They are conditions that have not made an indelible mark in the tomes of medicine.
Bring them up in front of a physician and in some cases you may get little more than a blank stare.
But they exist, sometimes as a rare disorder, sometimes as a disorder that falls between many medical specialties, and sometimes as an extreme form of a normal bodily function that most people experience every day.
And while the thought of a giant port-wine stain or uncontrollable hiccups are cocktail-party fodder for some, they can be a source of difficulty and shame for those who experience them firsthand.
Sometimes there are cures for what ails them but most often people with these strange conditions must move forward with their lives, coping with physical, social and emotional discomfort, because there is no cure.
The following pages feature some of the more unusual medical conditions that have received recent media attention.
If she dresses carefully and positions herself properly, Carla Sosenko, 32 from Brooklyn, N.Y., knows no one will be able to see any of the physical flaws that she works hard to conceal.
But, unlike the bumps and bulges that many people would like to hide, Sosenko's are the result of a rare congenital disorder called Klippel-Trenaunay Syndrome (KTS).
"It was always about my appearance, which is, in a lot of ways, fortunate," Sosenko said. "In terms of the medical issues, I never felt like I had them."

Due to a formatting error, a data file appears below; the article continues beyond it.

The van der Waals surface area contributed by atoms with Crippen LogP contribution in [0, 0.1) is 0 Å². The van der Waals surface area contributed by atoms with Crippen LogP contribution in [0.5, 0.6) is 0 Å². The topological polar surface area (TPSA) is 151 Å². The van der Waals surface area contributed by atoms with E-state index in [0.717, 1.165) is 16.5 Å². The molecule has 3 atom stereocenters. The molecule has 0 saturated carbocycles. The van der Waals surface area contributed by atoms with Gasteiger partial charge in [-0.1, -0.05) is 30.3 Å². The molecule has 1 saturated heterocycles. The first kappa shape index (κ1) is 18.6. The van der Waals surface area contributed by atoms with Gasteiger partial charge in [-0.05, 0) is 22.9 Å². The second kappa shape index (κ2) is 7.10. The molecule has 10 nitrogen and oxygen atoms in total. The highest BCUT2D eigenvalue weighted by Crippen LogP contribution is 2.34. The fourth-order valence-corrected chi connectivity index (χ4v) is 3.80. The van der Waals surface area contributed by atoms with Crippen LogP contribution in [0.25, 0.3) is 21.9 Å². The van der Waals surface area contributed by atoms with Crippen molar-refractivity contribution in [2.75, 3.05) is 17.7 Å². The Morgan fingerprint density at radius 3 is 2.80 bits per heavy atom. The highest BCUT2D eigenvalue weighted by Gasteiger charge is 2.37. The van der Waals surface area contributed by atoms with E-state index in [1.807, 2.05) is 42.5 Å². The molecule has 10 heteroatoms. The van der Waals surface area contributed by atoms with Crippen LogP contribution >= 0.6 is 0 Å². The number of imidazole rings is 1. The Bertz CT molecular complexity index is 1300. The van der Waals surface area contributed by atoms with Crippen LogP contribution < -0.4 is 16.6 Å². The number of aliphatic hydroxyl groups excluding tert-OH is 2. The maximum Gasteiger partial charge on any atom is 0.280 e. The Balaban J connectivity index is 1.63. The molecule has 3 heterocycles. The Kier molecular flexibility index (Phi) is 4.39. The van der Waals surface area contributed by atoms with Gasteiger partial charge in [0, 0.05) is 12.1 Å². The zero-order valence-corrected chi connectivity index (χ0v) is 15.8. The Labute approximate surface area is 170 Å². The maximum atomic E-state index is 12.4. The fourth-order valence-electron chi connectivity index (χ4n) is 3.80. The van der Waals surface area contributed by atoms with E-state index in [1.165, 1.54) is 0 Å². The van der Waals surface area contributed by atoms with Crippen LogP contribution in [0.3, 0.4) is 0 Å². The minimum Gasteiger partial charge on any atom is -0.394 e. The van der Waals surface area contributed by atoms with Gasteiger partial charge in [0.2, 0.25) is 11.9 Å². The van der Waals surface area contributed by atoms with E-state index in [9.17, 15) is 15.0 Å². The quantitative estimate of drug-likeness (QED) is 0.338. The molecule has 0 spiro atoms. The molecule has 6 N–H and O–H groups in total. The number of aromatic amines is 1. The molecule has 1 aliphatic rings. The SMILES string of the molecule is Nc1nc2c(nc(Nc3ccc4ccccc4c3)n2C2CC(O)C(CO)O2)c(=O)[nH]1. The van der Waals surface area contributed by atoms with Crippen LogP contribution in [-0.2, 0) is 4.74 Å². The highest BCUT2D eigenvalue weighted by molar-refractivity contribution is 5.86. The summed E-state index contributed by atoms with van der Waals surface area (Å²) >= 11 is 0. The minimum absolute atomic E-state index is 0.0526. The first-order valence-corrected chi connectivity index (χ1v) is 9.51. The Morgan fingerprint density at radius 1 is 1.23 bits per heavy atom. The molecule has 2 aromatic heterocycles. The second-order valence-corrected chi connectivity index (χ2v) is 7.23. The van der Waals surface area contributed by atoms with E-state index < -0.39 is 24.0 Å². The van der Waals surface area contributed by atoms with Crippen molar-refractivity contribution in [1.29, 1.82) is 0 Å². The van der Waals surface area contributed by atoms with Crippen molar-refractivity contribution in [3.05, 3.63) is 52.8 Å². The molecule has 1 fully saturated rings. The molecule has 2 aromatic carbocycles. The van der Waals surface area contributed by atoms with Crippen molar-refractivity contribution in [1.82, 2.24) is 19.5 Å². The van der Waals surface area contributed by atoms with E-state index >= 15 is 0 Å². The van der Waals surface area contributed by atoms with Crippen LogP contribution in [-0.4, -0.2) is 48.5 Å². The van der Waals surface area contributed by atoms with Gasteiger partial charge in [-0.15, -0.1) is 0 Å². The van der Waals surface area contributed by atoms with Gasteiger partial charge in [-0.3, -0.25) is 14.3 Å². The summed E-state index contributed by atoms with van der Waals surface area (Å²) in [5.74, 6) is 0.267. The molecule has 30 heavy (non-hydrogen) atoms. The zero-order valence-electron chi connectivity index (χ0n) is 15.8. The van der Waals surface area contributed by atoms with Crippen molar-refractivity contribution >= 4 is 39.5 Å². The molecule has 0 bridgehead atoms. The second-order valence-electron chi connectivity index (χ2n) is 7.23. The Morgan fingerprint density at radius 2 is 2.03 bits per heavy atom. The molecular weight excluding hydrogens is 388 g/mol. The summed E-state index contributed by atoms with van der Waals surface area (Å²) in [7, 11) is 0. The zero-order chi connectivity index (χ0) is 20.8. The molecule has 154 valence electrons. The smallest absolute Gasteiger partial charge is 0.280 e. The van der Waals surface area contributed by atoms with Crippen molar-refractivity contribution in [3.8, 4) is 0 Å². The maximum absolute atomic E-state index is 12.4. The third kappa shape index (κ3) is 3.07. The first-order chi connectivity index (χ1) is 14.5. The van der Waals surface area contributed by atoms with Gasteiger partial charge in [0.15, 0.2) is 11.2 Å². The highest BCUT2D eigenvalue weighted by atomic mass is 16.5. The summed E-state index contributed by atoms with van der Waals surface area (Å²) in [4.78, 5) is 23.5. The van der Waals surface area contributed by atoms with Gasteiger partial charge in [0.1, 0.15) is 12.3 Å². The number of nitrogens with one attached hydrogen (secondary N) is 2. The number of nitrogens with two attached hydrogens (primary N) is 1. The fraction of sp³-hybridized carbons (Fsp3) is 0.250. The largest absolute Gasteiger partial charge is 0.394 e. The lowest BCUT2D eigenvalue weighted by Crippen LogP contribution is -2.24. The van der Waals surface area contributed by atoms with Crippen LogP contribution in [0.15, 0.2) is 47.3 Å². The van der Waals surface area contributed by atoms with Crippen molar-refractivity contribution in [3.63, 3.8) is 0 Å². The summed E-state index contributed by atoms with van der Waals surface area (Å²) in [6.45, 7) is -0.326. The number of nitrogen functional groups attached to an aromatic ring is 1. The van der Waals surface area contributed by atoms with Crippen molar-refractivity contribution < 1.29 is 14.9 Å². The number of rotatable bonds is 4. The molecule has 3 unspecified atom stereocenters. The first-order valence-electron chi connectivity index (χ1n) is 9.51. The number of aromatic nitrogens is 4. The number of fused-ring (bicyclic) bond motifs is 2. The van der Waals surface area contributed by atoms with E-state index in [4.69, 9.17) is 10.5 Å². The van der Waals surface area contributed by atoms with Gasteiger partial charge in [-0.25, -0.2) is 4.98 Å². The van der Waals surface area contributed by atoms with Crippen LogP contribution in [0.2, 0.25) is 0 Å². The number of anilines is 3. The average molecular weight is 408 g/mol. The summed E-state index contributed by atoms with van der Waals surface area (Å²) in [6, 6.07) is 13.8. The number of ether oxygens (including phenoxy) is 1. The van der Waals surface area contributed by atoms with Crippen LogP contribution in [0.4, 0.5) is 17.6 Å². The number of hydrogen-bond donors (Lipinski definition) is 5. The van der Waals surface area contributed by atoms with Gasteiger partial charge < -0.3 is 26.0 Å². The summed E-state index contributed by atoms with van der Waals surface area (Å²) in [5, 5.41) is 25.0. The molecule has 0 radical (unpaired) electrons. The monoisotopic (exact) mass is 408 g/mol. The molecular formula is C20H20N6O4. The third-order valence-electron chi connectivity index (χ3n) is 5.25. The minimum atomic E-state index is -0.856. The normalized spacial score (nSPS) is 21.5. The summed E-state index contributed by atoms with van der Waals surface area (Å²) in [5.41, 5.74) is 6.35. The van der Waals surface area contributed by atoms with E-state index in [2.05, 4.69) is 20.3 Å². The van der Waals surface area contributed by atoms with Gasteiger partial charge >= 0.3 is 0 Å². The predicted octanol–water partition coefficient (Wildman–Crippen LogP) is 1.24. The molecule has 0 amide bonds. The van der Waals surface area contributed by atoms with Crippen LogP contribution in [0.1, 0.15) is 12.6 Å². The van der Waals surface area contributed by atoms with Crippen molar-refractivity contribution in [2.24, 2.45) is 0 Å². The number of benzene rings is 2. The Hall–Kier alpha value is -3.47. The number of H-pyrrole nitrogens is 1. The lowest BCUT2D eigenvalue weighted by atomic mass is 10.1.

Symptoms can vary widely and, depending on the severity of the condition, can include pain, blood clots, seizures, blindness and mental retardation. Excessive bone growth can lead to amputation of the enlarged limb.
Because KTS falls between specialties -- vascular, orthopedic and lymphatic -- the disorder was often misdiagnosed and treated inappropriately.
"There is tremendous confusion [about KTS]," said Dr. John Mulliken, co-director of Vascular Anomalies Center at Children's Hospital Boston. "These patients used to be medical nomads. No one doctor can take care of these patients."
Sosenko's right leg is slightly larger than her left, her back is uneven with fat deposits, and a plum-colored mark from enlarged blood vessels under the skin, called a port-wine stain, stretches from her torso to her right thigh.
Sosenko said that many people she meets might not notice her lumpy back or that she drags her right leg slightly when she walks. Others might notice and not comment and still others might ask her about it.
"If a perfect stranger says something cruel, it hurts," Sosenko said. "That will hurt no matter how much progress I make, no matter how confident I feel."
Still, Sosenko admitted that the varicose veins that she has can hurt and excessive walking can be taxing because of the length difference between her legs.
Fortunately, Sosenko's condition is not painful nor has it prevented her from any of her favorite activities, such as yoga.
"It's discomfort, it's not debiblitating," Sosenko said.
Christopher Sands, 25, has been battling hiccups, normally a mundane, short-lived biological function, for more than two years.
"When [the hiccups] started, it was completely random, out of the blue, for no reason," said Sands, whose first bout of chronic hiccupping occurred in February 2007.